Electric Vehicles, Solar Energy and Net Metering

It’s an interesting combination in more ways than one. As there are no production or transportation costs for solar, beyond initial installation, home solar/ EV driving makes for one of the most efficient way to drive electric. Further, costs of owning an EV as well as home solar is more affordable than ever.  In fact, roughly 1 in 3 EV drivers have a home solar.  As Elon Musk said at a recent press conference, “We have this handy fusion reactor in the sky called the Sun. You don’t have to do anything, it just works. It shows up every day and produces ridiculous amounts of power.”

Driving our i3 BEV for almost a year put us on a crash course of learning how electricity is quantified, produced, transported, and consumed. First to understand how electricity measured you need to know what a kWh is, think ten 100 watt light bulbs burning for an hour and that’s a kiloWatt hour.

The sun’s energy can be harnessed several ways but the most cost efficient for individuals and homes are solar panels. Solar energy systems produce direct current (DC), however households use AC. So, our solar system has two Sunny Boy 5000TL US-22 inverters which convert the solar energy captured by our 48 Canadian Solar panels from DC to AC which is then put into the breaker panel. Outside of some switching noises in the morning when the inverters turn on, they don’t hum or make noise. These inverters have continuous output display panels on them and are connect to the internet to allow us to track the production anywhere.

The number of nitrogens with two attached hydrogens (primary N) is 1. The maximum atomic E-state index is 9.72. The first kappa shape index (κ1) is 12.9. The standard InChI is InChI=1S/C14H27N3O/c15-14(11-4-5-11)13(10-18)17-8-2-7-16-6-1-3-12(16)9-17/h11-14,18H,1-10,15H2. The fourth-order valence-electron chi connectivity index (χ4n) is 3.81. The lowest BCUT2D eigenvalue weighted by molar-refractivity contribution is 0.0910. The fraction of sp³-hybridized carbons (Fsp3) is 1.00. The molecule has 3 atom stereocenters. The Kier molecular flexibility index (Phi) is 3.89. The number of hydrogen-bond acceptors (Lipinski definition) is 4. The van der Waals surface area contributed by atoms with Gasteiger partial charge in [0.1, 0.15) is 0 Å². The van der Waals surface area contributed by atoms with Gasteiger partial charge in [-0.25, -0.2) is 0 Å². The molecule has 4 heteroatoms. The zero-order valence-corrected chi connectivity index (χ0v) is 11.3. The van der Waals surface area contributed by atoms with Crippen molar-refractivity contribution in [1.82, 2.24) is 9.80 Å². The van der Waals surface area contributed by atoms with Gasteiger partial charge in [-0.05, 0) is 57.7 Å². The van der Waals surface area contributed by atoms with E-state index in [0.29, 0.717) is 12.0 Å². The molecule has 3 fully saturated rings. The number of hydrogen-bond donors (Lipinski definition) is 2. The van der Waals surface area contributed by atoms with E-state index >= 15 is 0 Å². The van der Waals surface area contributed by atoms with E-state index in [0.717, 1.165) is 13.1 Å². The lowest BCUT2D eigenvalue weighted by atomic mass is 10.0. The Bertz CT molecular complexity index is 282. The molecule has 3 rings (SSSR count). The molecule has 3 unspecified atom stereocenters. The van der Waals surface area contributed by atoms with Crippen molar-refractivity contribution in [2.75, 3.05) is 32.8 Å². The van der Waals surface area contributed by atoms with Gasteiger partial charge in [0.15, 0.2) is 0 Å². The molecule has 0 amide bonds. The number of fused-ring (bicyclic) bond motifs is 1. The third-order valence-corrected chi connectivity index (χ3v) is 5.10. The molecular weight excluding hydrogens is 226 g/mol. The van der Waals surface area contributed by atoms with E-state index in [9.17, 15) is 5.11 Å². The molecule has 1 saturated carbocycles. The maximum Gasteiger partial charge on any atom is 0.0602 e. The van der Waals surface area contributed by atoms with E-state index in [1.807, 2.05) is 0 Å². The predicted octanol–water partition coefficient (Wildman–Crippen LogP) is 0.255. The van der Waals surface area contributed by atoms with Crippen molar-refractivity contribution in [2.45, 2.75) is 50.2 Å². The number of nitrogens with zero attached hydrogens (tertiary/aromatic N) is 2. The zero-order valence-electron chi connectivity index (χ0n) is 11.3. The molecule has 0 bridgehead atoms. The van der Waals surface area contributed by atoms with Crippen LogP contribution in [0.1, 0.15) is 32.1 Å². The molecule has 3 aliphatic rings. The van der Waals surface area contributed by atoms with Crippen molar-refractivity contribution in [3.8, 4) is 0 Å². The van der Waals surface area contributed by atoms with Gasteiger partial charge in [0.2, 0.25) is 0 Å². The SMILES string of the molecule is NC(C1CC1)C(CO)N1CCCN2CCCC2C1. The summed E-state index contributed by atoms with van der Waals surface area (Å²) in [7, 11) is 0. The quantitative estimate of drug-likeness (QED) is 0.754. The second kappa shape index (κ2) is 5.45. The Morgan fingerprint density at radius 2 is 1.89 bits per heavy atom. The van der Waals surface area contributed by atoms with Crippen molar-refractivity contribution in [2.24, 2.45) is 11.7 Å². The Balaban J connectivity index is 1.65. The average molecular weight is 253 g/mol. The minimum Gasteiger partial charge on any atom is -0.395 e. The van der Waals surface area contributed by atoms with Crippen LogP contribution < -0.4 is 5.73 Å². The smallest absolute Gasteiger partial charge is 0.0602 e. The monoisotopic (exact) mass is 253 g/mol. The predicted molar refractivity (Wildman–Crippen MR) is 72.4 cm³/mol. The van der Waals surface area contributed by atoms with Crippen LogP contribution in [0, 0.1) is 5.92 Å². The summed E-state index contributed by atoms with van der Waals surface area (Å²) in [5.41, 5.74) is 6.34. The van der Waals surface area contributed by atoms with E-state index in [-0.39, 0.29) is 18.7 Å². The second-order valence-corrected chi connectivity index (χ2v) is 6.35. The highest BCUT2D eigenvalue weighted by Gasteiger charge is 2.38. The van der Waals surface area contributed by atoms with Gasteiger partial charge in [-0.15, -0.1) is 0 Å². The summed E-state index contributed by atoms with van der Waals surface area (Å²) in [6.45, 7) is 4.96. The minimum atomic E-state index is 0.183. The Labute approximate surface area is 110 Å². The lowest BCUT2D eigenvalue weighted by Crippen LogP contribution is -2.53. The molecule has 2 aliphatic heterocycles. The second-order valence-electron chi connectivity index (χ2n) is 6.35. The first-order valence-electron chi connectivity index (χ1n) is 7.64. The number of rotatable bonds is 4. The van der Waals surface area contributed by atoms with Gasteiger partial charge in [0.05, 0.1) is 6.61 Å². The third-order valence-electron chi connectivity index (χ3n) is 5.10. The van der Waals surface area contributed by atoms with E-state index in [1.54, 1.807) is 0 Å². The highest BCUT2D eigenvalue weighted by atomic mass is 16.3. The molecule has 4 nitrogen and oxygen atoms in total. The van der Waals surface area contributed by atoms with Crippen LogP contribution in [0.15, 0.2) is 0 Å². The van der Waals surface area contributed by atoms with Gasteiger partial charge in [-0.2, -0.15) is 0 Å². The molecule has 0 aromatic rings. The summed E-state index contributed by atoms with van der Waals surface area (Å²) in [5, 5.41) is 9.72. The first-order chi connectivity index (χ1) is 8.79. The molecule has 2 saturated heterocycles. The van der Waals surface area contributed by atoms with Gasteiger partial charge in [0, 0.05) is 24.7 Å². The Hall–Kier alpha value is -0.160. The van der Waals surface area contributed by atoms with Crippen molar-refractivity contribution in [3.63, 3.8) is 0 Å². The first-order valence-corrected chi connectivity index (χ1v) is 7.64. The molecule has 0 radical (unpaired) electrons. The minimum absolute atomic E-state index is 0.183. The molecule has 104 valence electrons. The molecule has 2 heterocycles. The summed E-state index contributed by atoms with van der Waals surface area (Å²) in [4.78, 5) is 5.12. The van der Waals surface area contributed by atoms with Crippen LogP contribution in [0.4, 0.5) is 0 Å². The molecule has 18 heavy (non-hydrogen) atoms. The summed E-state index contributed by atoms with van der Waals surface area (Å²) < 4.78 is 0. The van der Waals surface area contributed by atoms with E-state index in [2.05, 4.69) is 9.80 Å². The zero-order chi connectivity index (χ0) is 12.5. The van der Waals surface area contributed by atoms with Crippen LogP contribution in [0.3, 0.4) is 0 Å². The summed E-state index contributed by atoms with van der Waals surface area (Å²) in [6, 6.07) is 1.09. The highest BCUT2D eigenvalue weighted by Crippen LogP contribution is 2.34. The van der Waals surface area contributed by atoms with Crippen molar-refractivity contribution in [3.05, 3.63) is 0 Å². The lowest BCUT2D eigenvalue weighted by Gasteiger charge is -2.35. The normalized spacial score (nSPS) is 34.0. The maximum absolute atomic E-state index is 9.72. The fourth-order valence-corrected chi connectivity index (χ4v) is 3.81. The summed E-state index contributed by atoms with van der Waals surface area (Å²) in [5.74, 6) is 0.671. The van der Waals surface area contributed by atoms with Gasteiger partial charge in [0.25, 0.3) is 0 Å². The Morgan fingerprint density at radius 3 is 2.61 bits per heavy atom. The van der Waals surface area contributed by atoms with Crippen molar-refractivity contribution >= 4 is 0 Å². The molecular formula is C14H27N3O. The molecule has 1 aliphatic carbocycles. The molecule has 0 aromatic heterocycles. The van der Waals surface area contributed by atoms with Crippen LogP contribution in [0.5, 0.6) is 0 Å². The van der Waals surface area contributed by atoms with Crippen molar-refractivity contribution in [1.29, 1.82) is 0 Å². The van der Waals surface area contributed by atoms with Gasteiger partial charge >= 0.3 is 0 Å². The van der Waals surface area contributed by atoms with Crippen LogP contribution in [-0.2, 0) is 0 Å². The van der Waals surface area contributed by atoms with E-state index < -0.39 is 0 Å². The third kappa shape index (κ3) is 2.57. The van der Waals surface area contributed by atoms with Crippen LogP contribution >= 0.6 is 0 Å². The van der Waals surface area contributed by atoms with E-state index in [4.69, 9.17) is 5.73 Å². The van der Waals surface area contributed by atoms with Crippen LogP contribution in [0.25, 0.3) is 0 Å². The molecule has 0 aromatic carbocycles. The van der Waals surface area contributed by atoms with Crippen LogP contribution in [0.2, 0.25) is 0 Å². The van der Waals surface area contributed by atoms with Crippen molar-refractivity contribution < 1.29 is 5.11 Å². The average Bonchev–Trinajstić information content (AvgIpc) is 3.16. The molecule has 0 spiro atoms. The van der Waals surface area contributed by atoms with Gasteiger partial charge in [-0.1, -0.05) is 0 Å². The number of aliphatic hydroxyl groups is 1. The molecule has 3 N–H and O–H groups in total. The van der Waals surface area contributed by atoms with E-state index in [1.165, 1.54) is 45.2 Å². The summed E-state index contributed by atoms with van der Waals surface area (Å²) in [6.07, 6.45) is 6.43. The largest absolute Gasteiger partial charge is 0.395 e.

Next, figuring out how far the i3 could go on a single charge was a little more difficult because of varying driving conditions that effect efficiency. The i3 has a 22 kWh (kiloWatt hour) battery pack but its use able capacity is 18.8 kWh. Most months we are able to go about 5 miles per kWh which falls right in line with the as advertised 80-100 mile range on a single charge. However, we have found this to be rather variable depending on weather and how it’s driven.

Interestingly, the i3 is more efficient in the city stop and go traffic of less than 50 mph, than it is at 75 mph on an interstate, whereas “ICE” internal combustion engine autos are more efficient on the interstate. We experienced no difficulty getting around in the snow with our i3 while driving shod with snow tires, though the bitter cold, arctic winter can dramatically shorten the range of of the i3 and all electric vehicles. See here for winter driving review.

A little over a year ago, we had a 12 kW Solar system installed on our home. In 14 months, it has produced 17.58 MWh (megawatt hours) which has been more than we have consumed over the same period even factoring charging of our i3 BEV doing 1000 miles a month. Obviously we consume electricity when are not producing, namely at night, during storms or when covered in snow. So we still have a monthly bill to pay, but it’s not much. The amount of electricity in kWh we produce in excess of production is credited each month and then subtracted from our usage in kWh from the grid. This is called Net Metering and many utilities have it. They do not credit us 1:1 for each kWh we kick into the grid because of the costs of maintaining the grid, power lines etc. In the last 4 months, our electric bill has been $74 – $44 of which is a “customer charge” for being hooked up the the grid.

*Editor's Note: The remainder of this post by Chuck Vossler appears on BMWBLOG. Check it out here.

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